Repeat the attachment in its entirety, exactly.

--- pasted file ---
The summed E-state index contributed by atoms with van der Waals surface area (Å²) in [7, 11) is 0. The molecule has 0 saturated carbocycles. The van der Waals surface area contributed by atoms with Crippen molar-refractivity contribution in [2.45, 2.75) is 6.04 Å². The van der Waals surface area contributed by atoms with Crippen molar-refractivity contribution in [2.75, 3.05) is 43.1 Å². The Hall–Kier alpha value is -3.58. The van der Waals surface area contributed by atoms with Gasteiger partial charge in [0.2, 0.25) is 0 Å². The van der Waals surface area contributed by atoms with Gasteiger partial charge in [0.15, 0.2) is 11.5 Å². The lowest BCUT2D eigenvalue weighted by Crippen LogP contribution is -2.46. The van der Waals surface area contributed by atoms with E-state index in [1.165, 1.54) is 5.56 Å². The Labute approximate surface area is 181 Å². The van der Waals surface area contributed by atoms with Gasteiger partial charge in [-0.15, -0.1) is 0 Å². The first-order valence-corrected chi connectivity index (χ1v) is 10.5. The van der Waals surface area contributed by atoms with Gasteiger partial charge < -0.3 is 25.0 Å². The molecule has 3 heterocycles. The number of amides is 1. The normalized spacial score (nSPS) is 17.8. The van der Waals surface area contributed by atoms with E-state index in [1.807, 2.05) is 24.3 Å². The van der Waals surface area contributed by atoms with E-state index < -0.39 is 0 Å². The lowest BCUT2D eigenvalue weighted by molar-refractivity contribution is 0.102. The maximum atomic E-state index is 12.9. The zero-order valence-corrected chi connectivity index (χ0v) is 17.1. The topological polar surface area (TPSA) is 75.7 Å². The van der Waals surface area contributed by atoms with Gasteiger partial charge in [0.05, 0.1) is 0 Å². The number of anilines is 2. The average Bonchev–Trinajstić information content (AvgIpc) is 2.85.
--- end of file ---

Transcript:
The summed E-state index contributed by atoms with van der Waals surface area (Å²) in [7, 11) is 0. The molecule has 0 saturated carbocycles. The van der Waals surface area contributed by atoms with Crippen molar-refractivity contribution in [2.45, 2.75) is 6.04 Å². The van der Waals surface area contributed by atoms with Crippen molar-refractivity contribution in [2.75, 3.05) is 43.1 Å². The Hall–Kier alpha value is -3.58. The van der Waals surface area contributed by atoms with Gasteiger partial charge in [0.2, 0.25) is 0 Å². The van der Waals surface area contributed by atoms with Gasteiger partial charge in [0.15, 0.2) is 11.5 Å². The lowest BCUT2D eigenvalue weighted by Crippen LogP contribution is -2.46. The van der Waals surface area contributed by atoms with E-state index in [1.165, 1.54) is 5.56 Å². The Labute approximate surface area is 181 Å². The van der Waals surface area contributed by atoms with Gasteiger partial charge in [-0.15, -0.1) is 0 Å². The first-order valence-corrected chi connectivity index (χ1v) is 10.5. The van der Waals surface area contributed by atoms with Gasteiger partial charge < -0.3 is 25.0 Å². The molecule has 3 heterocycles. The number of amides is 1. The normalized spacial score (nSPS) is 17.8. The van der Waals surface area contributed by atoms with E-state index in [1.807, 2.05) is 24.3 Å². The van der Waals surface area contributed by atoms with E-state index < -0.39 is 0 Å². The lowest BCUT2D eigenvalue weighted by molar-refractivity contribution is 0.102. The maximum atomic E-state index is 12.9. The zero-order valence-corrected chi connectivity index (χ0v) is 17.1. The topological polar surface area (TPSA) is 75.7 Å². The van der Waals surface area contributed by atoms with Gasteiger partial charge in [0.05, 0.1) is 0 Å². The number of anilines is 2. The average Bonchev–Trinajstić information content (AvgIpc) is 2.85.